Arora took an unusual path out of residency, spending two years pursuing a master's degree in public policy at the University of Chicago Irving B. Harris School of Public Policy after receiving her medical degree from Washington University in St. Louis. At the time, she felt it was important to step back from medical training and concentrate on public policy. “I thought I should pause and learn this stuff, how medicine and healthcare systems are integrated,” Arora says.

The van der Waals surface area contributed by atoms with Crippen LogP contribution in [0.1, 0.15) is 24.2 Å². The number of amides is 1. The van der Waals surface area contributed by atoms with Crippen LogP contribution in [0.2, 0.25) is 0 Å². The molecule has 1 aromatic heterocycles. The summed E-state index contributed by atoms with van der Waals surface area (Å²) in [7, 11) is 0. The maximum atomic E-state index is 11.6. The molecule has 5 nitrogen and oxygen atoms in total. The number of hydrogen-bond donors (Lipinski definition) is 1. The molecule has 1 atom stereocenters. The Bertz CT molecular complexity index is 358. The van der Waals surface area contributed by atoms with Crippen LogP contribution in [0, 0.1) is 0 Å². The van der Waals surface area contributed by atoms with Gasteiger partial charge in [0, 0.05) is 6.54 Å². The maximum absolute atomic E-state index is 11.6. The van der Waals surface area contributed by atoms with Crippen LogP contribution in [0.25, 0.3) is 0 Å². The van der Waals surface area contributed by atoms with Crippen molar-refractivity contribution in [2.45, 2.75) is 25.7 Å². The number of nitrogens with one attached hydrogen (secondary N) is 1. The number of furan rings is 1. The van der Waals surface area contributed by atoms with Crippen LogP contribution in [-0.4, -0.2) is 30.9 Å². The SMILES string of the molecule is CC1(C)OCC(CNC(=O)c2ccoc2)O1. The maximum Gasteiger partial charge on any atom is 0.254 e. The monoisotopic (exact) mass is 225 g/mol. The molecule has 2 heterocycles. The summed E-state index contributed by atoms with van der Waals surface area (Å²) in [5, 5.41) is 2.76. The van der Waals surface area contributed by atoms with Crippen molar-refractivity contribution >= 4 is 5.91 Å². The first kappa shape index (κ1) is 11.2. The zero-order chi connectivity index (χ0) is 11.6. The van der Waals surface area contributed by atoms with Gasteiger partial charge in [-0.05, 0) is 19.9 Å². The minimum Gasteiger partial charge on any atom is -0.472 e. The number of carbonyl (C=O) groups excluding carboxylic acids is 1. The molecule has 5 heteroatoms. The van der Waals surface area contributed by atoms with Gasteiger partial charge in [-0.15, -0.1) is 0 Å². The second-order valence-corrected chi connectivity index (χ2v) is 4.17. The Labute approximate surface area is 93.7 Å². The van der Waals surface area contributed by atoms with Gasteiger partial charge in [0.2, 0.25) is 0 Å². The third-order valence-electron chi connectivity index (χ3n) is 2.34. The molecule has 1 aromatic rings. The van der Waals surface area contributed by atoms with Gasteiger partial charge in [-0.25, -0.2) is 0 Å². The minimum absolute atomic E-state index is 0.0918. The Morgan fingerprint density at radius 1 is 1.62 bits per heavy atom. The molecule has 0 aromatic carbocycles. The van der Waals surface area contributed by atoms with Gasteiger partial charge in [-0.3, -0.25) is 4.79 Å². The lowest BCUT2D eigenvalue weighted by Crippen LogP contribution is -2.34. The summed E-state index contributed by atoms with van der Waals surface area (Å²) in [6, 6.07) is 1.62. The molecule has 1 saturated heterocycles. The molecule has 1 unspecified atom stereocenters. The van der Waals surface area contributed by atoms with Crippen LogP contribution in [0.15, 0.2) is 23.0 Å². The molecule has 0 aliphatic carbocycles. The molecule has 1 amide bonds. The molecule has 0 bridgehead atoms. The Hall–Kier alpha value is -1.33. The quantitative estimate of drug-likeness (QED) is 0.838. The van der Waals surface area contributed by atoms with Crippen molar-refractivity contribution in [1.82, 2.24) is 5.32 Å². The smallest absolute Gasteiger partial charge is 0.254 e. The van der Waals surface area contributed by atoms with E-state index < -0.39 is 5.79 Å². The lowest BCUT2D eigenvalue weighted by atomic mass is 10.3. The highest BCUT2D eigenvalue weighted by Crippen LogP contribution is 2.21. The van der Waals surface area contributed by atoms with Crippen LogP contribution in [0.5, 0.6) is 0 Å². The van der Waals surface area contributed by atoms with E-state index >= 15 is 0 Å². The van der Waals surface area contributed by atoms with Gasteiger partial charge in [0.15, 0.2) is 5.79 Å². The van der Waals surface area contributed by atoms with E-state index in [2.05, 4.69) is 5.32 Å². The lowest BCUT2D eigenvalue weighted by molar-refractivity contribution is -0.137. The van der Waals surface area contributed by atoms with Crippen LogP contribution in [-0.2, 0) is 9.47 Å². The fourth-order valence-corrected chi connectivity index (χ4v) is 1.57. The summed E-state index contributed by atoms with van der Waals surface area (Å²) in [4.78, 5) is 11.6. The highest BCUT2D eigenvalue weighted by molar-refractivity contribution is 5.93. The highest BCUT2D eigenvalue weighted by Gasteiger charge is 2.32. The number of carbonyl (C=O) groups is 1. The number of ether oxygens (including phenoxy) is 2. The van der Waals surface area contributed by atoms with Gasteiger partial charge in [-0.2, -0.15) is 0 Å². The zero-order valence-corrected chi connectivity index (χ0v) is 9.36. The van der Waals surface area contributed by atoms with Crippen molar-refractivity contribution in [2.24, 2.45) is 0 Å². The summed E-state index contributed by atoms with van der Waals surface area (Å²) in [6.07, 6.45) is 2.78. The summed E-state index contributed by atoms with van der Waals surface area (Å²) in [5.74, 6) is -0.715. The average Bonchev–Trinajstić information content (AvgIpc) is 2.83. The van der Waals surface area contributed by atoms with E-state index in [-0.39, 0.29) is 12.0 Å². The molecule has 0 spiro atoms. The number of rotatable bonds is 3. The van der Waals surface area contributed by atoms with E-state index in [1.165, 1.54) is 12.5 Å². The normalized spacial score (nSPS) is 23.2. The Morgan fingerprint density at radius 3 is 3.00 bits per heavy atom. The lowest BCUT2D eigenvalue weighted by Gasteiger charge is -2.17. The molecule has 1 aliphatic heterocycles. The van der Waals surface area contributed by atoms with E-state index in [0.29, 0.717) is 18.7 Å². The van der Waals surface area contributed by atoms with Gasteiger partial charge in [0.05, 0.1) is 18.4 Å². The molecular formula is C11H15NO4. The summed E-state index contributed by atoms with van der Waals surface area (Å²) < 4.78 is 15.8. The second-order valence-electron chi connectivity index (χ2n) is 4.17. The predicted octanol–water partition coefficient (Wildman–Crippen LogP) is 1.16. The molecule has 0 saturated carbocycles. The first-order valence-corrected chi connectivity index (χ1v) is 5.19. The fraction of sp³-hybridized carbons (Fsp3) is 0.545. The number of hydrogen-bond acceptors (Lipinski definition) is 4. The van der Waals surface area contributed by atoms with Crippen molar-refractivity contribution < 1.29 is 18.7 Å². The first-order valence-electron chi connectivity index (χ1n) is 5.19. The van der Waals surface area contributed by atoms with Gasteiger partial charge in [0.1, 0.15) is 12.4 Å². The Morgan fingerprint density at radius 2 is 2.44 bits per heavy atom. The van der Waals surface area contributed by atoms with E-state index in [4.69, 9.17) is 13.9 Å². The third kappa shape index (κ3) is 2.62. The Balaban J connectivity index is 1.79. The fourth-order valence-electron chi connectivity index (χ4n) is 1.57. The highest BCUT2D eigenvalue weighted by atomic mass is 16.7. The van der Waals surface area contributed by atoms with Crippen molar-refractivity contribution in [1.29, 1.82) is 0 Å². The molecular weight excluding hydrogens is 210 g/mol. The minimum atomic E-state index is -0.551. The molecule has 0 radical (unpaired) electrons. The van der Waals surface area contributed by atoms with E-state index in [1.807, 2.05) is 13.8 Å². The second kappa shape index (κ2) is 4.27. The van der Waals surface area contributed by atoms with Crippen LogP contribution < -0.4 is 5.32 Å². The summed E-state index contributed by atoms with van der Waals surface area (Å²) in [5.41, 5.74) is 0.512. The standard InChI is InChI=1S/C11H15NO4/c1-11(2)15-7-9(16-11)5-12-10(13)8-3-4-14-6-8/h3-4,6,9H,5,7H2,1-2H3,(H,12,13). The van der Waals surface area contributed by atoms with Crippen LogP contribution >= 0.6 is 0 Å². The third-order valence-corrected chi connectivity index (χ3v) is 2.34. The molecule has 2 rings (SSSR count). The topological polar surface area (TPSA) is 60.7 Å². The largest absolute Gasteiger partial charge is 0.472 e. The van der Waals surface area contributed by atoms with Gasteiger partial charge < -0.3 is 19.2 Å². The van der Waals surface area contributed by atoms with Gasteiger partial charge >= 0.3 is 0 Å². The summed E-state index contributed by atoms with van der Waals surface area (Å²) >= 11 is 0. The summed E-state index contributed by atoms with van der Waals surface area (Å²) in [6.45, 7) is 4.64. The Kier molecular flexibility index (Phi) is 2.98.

Arora views her roles as mentor and educator as natural extensions of her research interests. “I see myself continuing to study and teach about handoffs and seeing if we can achieve better outcomes,” she says. “The nice thing about studying handoffs is that this area needs to be improved and be taught—a lot of our work now is focusing on how to teach it.”
“The hospital is a place of healing,” she says. “We are just at the tip of the iceberg how to improve practices, evaluate fitness for work, and attend to the needs of patients.
Arora’s resident days are long gone. “My husband will tell you, I always try to get enough sleep.”